Indian constitution under Art 39A(DPSP) recognises a directive to state to provide “free legal aid” for all. Free and Fair access to justice to all is a UN recognised human right and accordingly “Legal Services Authorities Act(1987)” was passed. This resulted in establishment of National Legal Services Authority.
Eligibility for entitlement of Free Legal Aid
Following categories of individuals are entitled to free legal aid under Legal Services Authority Act, 1987:
- A member of Scheduled Caste or Scheduled Tribes
- A victim of human trafficking or beggar
- A woman or a child
- A mentally ill or otherwise disabled person
- A person in custody, including custody in a protective home.
- A juvenile in juvenile home
- An individual who has an annual; income less than the amount prescribed by the respective Government (except for a case before apex court)
- Less than Rs. 5 Lakhs, if the case is before the Supreme Court.
Role of NALSA in rendering free legal aid in India
- Providing justice to women: Ex. National Legal Aid Helpline(15100)- For reporting Domestic Violence.
- Legal Services for transgender rights.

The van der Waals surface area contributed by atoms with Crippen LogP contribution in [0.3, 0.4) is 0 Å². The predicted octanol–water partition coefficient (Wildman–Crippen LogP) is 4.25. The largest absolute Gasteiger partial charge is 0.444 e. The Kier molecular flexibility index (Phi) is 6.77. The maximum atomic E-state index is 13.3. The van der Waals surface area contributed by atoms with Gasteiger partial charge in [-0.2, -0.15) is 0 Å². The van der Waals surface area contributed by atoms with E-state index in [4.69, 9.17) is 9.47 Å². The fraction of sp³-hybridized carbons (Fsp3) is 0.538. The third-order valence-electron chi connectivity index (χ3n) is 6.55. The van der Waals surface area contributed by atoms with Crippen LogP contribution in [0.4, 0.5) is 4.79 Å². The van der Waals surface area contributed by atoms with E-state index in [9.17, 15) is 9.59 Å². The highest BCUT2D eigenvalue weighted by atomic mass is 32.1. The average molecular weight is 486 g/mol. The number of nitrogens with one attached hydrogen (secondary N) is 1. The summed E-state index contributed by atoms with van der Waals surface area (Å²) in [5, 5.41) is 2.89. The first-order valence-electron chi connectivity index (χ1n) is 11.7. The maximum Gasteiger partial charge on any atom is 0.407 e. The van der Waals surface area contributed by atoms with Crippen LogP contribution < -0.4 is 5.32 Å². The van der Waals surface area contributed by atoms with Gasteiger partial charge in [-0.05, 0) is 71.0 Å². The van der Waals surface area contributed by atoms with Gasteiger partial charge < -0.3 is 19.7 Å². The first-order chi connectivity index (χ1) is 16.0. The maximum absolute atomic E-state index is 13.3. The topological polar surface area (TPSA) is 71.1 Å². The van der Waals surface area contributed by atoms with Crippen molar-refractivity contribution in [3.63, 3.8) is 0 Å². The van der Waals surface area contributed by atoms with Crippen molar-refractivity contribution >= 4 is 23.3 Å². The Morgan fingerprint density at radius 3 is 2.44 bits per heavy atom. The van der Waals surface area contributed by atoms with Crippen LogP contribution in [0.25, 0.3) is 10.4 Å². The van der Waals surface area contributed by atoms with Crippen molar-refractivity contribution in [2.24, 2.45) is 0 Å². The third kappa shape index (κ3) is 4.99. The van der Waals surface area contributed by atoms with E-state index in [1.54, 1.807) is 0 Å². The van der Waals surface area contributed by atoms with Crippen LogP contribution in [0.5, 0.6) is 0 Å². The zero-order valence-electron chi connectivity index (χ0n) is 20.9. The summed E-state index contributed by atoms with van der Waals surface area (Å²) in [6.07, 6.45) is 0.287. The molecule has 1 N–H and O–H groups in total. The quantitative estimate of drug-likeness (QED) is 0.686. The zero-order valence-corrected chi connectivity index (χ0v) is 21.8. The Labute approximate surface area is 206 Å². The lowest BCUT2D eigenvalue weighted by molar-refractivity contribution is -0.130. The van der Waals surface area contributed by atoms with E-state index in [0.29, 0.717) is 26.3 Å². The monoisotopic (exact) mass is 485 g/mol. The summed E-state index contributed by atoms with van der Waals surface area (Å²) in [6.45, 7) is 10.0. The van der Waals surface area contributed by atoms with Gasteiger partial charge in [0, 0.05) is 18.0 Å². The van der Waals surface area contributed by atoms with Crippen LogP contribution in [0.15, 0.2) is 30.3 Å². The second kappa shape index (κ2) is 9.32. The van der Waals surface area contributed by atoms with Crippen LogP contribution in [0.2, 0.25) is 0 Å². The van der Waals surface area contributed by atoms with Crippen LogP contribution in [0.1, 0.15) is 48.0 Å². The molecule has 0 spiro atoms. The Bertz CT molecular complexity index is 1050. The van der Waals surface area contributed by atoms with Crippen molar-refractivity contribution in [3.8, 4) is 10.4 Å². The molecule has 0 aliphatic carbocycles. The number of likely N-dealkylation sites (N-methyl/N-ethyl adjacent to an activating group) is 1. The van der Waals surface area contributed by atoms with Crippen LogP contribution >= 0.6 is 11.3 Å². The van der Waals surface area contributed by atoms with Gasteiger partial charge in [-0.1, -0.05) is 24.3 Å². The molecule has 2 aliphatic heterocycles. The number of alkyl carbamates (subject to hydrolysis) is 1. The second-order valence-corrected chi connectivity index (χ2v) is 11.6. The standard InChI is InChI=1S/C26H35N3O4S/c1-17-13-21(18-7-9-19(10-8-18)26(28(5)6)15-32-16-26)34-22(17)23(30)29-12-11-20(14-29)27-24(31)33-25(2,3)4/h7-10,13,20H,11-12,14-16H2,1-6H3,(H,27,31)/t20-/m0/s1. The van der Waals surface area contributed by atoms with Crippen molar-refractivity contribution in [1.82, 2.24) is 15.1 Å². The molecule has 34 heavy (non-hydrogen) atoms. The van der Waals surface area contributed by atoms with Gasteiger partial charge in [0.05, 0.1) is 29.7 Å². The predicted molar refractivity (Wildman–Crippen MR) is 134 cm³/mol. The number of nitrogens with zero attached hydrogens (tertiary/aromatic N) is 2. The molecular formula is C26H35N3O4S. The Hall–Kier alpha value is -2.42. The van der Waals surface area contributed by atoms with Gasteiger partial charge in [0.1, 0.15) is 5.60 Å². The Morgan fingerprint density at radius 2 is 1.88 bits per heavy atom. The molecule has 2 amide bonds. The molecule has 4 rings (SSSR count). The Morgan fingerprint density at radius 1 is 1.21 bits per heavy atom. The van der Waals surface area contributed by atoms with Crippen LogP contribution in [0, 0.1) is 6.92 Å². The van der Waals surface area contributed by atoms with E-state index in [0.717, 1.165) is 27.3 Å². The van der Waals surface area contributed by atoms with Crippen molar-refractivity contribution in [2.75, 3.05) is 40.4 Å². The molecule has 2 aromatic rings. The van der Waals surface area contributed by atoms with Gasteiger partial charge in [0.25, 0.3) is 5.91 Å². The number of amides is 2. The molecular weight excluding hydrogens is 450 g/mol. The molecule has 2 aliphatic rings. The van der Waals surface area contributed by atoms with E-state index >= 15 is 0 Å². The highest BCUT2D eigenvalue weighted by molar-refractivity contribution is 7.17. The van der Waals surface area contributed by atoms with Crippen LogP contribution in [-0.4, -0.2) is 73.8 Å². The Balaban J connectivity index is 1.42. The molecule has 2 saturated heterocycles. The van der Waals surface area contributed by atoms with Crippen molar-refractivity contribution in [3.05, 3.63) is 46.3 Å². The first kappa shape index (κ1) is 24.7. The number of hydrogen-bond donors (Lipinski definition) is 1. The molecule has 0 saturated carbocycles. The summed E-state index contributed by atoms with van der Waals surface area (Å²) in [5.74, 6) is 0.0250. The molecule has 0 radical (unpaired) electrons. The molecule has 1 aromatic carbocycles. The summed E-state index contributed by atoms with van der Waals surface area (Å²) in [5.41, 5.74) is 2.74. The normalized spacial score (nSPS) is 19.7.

- Protection of rights of prisoners and undertrials. Ex. Haq Hamara Bhi to Hai campaign
- For Senior Citizens: As per Annual Report of NALSA, nearly 1,04,084 senior citizens were assisted through legal services in 2020.
- Organize Lok Adalat.
- Promote settlements of disputes through Alternative Dispute Resolution (ADR) Mechanisms. Ex. DISHA (designing Innovative Solutions for Holistic Access to Justice), e-Lok Adalat, Legal Aid clinics.
- Spreading Legal Awareness: Through legal literacy programmes.
- Enabling compensation to victims of crime.
Limitations and issues faced by NALSA
- Low proportion of cases are investigated aby Alternate Dispute Resolution (around 1% of the litigation.)
- Low awareness: Poor and illiterate people are unaware of their legal rights and entitlements. A majority are not able to seek help of NALSA due to ignorance.
- Poor capacity building of Lok Adalat – Lok Adalats are facing shortage of resources (financial as well as human).
- Further they are not having enough powers (at power with civil courts) to effectively deal with cases.
- Poor interest in pro-bono cases by lawyers.
Justice administration is a core responsibility of state. Apex court has linked Article 14 and Article 22(1) with the provisioning of legal aid. State must accept a pan India Legal Awareness and Outreach Campaign to spread awareness. Provisioning of greater financial resources to ADR mechanisms, linking the profession of law with minimum annual pro bono cases, providing more powers to Lok Adalat etc must be explored upon.
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